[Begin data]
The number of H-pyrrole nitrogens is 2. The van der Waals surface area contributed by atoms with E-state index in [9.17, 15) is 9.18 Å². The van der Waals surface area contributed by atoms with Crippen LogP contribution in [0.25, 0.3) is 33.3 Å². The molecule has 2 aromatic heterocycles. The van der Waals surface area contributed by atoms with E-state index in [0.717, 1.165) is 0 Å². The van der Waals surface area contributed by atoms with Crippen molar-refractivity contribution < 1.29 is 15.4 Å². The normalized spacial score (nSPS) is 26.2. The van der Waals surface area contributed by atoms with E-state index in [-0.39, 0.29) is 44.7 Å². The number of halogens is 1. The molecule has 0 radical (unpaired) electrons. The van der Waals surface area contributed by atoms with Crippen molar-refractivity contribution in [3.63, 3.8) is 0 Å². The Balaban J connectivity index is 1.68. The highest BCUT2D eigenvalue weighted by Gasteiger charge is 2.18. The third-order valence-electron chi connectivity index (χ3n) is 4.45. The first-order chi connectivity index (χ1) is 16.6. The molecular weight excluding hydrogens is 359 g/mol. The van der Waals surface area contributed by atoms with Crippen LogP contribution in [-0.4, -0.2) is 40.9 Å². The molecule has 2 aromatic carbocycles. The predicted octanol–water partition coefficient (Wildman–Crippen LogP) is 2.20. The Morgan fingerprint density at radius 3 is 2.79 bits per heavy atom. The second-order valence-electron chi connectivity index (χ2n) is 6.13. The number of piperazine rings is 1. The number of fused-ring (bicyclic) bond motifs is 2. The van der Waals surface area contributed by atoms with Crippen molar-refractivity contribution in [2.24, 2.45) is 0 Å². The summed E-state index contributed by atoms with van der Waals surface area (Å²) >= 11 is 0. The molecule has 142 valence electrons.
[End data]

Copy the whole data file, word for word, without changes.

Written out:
The number of H-pyrrole nitrogens is 2. The van der Waals surface area contributed by atoms with E-state index in [9.17, 15) is 9.18 Å². The van der Waals surface area contributed by atoms with Crippen LogP contribution in [0.25, 0.3) is 33.3 Å². The molecule has 2 aromatic heterocycles. The van der Waals surface area contributed by atoms with E-state index in [0.717, 1.165) is 0 Å². The van der Waals surface area contributed by atoms with Crippen molar-refractivity contribution < 1.29 is 15.4 Å². The normalized spacial score (nSPS) is 26.2. The van der Waals surface area contributed by atoms with E-state index in [-0.39, 0.29) is 44.7 Å². The number of halogens is 1. The molecule has 0 radical (unpaired) electrons. The van der Waals surface area contributed by atoms with Crippen molar-refractivity contribution in [3.63, 3.8) is 0 Å². The Balaban J connectivity index is 1.68. The highest BCUT2D eigenvalue weighted by Gasteiger charge is 2.18. The third-order valence-electron chi connectivity index (χ3n) is 4.45. The first-order chi connectivity index (χ1) is 16.6. The molecular weight excluding hydrogens is 359 g/mol. The van der Waals surface area contributed by atoms with Crippen LogP contribution in [-0.4, -0.2) is 40.9 Å². The molecule has 2 aromatic carbocycles. The predicted octanol–water partition coefficient (Wildman–Crippen LogP) is 2.20. The Morgan fingerprint density at radius 3 is 2.79 bits per heavy atom. The second-order valence-electron chi connectivity index (χ2n) is 6.13. The number of piperazine rings is 1. The number of fused-ring (bicyclic) bond motifs is 2. The van der Waals surface area contributed by atoms with Crippen molar-refractivity contribution in [2.24, 2.45) is 0 Å². The summed E-state index contributed by atoms with van der Waals surface area (Å²) >= 11 is 0. The molecule has 142 valence electrons.